What is the content? We are receiving news that the content is problematic in terms of whether it is truly federalism or if they are really providing information that would allow citizens to critically discern whether this is a good option for the country. These are concerns because obviously they are going around, they are saying that they are giving information about federalism, but apparently it is not the kind of information that would allow informed decisions by the citizens, but they are effective in using both offline and online in pushing their agenda.

DEVIN STEWART: My experience with the Philippines, I think of it as a very vibrant civil society. It has a lot of public debate. People are engaged with politics. Where are things going in regard to Philippine civil society, free press, and public engagement?

JOY ACERON: Last February 14, my organization G-Watch had simultaneous events all over the country. We had a convening of civil society organizations in Manila, and there is a sense and recognition that civil society, though vibrant, as viewed internationally and also if you look at the history of the country, civil society now is generally weak or weakened in terms of protecting some of the progressive gains.

I think it is about time to recognize that, given the fact that despite the country looking at 13,000 poor people dead, this president still has a 70-plus percent approval rating.

DEVIN STEWART: You're talking about the drug war.

JOY ACERON: Yes, I'm talking about the drug war, 13,000 at least, poor people, and yet we still have 70 percent, 80 percent of the people approving of the president.

DEVIN STEWART: How do you explain that?

JOY ACERON: Exactly.

DEVIN STEWART: Can you explain it?

JOY ACERON: Which means your human rights constituency—we have been doing human rights education for the longest time, citizenship education for the longest time. As you said, we have a very vibrant civil society. When you talk about civil society, this is a democratizing force. It basically is premised on the idea that there is freedom, there are human rights, and there is democracy.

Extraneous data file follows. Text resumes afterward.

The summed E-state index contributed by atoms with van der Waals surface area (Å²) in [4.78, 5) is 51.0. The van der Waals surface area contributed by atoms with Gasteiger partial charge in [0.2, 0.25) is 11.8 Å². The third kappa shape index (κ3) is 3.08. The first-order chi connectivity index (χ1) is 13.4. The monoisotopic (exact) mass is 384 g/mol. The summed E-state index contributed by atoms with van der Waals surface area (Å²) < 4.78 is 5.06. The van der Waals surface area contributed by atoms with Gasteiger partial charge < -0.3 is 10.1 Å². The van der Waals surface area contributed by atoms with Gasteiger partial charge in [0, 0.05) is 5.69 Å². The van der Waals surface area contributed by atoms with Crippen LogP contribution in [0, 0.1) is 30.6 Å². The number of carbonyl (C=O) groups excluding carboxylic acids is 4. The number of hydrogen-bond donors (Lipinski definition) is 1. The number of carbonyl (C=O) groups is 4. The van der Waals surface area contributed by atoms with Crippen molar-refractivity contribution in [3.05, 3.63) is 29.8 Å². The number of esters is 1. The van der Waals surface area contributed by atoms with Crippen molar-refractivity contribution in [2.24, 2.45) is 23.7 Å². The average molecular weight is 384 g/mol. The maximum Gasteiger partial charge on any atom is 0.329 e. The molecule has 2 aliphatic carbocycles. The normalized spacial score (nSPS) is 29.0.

For us to actually see this kind of reaction from the very people who are actually the constituency of civil society, the very reason there is a constituency of the civil society is that they link supposedly the citizens to the government. They are the bridge. So they are closer to the people. Yet the values of civil society—human rights, freedom, democracy—not being translated signals that there is a disconnect along the way. Civil society or progressive democratic forces in the Philippines has lost its linkage and its hold to the people.

DEVIN STEWART: Why is that? I know elsewhere around the world the middle class does not really care about democratic institutions; it really cares about law and order and jobs and basic stability. Is that what's going on here? People have forgotten that old-fashioned democratic values are important?

JOY ACERON: First of all, it is also very important to point out that the constituency of Duterte has always been the upper and the middle classes, which means that this is not necessarily the poor people who have been victimized by whatever failures our system had for the past decades or centuries. It is also not correct, therefore, that this is a sentiment of rebellion against the kind of system that we have.

This is a constituency that is trying to avoid any progress or any effort to deepen democracy. Because this is the upper class and middle class. These are the constituencies that actually benefit from the flawed system that we have, and he has that control, although with the façade that he is actually addressing the disappointments of the people, of the masses. I think it is very important to point that out as a clear contradiction in our society.

I think one important point about what is happening here is that though we have had efforts toward deepening of democracy for a very long time, I would say that has continued. I have been working with a lot of activists, with a lot of advocates, and there has always been really that room for improving ourselves.

But the powers that be, the political elites, the dynasties, the likes of Duterte, who comes from a political dynasty and is actually from a privileged class even if he comes from the Southern [Philippines], these forces who want to keep the status quo of inequality in impunity. They actually are the ones who really just want to keep the system the way it is. This is, I would say, a counter-pushback to the kind of gains that they have achieved.